** Note: I have no affiliation with Fidelity nor do I get any compensation, I am just more familiar with their services than other investment companies so that is why I recommend them in this article. I am an affiliate for Personal Capital, it is a totally free and superior way to keep watch over your investments. I would never recommend anything that I don’t personally use and completely believe in, so give it a try.

About this Blog

Steve and his wife built a software company, sold it and retired early. Steve enjoys blogging about lifestyle freedom, financial independence and technology. If you like this blog, subscribe here to get an email each time he posts.

If you like this post, you might also like these prior posts:

What do you think of these financial independence training articles? Leave me a comment to let me know your thoughts!

Follow me: Twitter  |  Facebook  |  LinkedIn  |  Subscribe to this Blog

Financial Independence 101: What are Stocks?

Our two sons are in their final stretch of college and will be graduating next year. College is great but unless you major in finance, you don’t always get a good understanding of personal finance so I will be talking about these subjects in upcoming Financial Independence blogs.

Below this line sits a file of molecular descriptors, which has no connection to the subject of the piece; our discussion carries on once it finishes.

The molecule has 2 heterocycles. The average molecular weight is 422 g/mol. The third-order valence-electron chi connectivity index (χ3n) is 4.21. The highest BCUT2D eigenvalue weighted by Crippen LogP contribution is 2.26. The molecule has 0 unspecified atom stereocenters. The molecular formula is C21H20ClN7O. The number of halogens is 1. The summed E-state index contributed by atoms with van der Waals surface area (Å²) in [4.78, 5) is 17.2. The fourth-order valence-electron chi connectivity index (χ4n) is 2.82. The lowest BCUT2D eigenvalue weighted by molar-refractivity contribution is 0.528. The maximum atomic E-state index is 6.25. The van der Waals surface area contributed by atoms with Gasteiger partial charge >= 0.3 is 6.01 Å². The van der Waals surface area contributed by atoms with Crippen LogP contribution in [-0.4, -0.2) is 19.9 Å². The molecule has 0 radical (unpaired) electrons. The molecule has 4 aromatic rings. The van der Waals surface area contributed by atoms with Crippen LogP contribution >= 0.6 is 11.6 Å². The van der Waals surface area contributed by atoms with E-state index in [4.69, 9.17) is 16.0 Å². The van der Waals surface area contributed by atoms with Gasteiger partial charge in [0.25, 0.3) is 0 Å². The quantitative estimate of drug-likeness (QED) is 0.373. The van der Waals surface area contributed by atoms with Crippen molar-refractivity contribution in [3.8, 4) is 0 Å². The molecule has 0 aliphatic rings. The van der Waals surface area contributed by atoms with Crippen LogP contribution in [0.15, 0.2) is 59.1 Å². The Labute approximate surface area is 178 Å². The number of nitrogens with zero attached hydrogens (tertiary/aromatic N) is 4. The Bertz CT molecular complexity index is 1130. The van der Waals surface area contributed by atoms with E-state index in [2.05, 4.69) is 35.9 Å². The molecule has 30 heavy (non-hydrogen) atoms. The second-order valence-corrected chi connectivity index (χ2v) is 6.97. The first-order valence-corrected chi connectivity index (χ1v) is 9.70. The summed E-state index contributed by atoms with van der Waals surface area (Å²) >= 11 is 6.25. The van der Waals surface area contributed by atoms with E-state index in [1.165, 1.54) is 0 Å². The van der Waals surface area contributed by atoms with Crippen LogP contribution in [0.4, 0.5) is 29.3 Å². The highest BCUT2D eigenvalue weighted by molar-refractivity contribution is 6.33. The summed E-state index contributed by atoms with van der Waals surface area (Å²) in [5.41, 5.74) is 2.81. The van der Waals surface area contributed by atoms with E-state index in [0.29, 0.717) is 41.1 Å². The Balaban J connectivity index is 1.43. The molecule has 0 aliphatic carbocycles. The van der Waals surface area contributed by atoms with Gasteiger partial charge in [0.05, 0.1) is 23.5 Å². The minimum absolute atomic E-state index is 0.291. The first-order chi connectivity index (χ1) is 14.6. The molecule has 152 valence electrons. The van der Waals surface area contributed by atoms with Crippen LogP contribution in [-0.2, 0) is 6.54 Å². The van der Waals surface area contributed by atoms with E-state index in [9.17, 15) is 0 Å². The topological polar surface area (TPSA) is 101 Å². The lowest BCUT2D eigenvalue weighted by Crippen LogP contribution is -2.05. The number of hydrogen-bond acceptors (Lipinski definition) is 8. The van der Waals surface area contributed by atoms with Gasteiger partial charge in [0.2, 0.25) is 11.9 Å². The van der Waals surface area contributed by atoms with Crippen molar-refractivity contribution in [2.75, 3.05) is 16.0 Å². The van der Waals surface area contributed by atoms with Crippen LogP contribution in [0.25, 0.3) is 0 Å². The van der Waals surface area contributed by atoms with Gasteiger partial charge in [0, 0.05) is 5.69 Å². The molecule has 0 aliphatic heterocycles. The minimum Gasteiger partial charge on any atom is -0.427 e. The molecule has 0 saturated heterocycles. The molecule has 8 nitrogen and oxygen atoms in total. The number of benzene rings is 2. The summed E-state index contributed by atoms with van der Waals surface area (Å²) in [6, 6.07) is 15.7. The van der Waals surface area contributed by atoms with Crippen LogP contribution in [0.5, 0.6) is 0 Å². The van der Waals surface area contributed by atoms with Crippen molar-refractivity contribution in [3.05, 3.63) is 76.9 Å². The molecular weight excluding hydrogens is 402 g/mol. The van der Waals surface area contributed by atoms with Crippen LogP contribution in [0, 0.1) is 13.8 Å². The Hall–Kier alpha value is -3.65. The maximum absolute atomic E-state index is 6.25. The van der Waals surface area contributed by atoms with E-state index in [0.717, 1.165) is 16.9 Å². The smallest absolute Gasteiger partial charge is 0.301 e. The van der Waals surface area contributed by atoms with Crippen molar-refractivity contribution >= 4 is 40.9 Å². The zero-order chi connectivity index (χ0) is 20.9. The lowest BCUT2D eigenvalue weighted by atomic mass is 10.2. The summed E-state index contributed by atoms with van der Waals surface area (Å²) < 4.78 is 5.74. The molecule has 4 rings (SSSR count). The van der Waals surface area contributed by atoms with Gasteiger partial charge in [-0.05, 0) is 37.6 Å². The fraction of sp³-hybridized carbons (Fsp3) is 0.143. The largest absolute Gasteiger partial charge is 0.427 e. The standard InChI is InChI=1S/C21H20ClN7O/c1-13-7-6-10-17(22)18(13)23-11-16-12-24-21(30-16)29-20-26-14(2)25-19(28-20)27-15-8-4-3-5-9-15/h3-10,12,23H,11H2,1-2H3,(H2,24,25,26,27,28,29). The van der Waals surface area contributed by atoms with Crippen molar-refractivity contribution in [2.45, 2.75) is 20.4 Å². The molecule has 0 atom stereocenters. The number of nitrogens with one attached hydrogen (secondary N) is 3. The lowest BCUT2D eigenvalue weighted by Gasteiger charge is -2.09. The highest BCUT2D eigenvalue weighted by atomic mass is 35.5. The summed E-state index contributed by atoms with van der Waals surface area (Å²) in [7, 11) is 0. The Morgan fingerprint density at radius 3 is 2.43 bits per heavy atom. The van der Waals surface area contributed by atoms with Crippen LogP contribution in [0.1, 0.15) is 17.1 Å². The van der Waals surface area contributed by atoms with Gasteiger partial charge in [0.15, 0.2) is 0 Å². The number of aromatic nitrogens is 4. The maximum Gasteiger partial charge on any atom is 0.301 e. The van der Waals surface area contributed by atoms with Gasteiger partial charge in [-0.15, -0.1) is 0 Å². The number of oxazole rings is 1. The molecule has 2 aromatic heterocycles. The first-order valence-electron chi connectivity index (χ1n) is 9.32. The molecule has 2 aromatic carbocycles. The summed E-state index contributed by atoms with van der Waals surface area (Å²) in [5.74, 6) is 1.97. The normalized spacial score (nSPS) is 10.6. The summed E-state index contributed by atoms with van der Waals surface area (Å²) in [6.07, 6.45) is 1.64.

Financial Independence: What are stocks

Financial Independence 101: What are Stocks?

You probably know people who talk about financial independence and are “in the stock market”. They tend to talk about buying and selling stock. But what is stock?

Stock is simply ownership of a company, so if you have multiple stock owners (shareholders), each own a certain percentage of the company and will benefit as their earnings increase through sales and marketing. 

Stock ownership is a key ingredient on your path to financial independence.

Related Blog: Financial Independence 101: What are Bonds?

Do limited liability companies issue stock?

Not all companies issue stock. Small companies structured as a limited liability company (LLC) do not have stock because they don’t want to sell stock to raise money (capital).

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Private versus Public Corporations